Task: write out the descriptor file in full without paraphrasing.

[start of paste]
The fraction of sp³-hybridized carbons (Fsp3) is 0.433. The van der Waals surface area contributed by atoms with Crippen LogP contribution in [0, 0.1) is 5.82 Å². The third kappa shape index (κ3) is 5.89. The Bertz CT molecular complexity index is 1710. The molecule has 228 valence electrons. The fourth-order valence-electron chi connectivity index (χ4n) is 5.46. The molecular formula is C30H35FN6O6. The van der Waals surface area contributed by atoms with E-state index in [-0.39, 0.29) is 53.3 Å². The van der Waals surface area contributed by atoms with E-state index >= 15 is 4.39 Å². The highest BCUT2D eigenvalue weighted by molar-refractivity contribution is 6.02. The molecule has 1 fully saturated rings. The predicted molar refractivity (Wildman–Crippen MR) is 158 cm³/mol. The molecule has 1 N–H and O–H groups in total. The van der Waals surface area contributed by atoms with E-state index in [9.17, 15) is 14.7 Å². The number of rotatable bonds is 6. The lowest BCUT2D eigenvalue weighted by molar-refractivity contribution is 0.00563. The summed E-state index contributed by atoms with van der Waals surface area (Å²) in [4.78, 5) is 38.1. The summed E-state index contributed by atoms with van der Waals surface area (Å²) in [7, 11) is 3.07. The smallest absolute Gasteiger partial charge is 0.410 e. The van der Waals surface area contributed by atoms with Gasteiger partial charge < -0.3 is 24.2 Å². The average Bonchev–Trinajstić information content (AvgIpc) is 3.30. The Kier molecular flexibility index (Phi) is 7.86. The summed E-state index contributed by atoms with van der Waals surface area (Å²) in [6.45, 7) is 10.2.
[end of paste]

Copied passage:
The fraction of sp³-hybridized carbons (Fsp3) is 0.433. The van der Waals surface area contributed by atoms with Crippen LogP contribution in [0, 0.1) is 5.82 Å². The third kappa shape index (κ3) is 5.89. The Bertz CT molecular complexity index is 1710. The molecule has 228 valence electrons. The fourth-order valence-electron chi connectivity index (χ4n) is 5.46. The molecular formula is C30H35FN6O6. The van der Waals surface area contributed by atoms with E-state index in [-0.39, 0.29) is 53.3 Å². The van der Waals surface area contributed by atoms with E-state index >= 15 is 4.39 Å². The highest BCUT2D eigenvalue weighted by molar-refractivity contribution is 6.02. The molecule has 1 fully saturated rings. The predicted molar refractivity (Wildman–Crippen MR) is 158 cm³/mol. The molecule has 1 N–H and O–H groups in total. The van der Waals surface area contributed by atoms with E-state index in [9.17, 15) is 14.7 Å². The number of rotatable bonds is 6. The lowest BCUT2D eigenvalue weighted by molar-refractivity contribution is 0.00563. The summed E-state index contributed by atoms with van der Waals surface area (Å²) in [4.78, 5) is 38.1. The summed E-state index contributed by atoms with van der Waals surface area (Å²) in [7, 11) is 3.07. The smallest absolute Gasteiger partial charge is 0.410 e. The van der Waals surface area contributed by atoms with Gasteiger partial charge < -0.3 is 24.2 Å². The average Bonchev–Trinajstić information content (AvgIpc) is 3.30. The Kier molecular flexibility index (Phi) is 7.86. The summed E-state index contributed by atoms with van der Waals surface area (Å²) in [6.45, 7) is 10.2.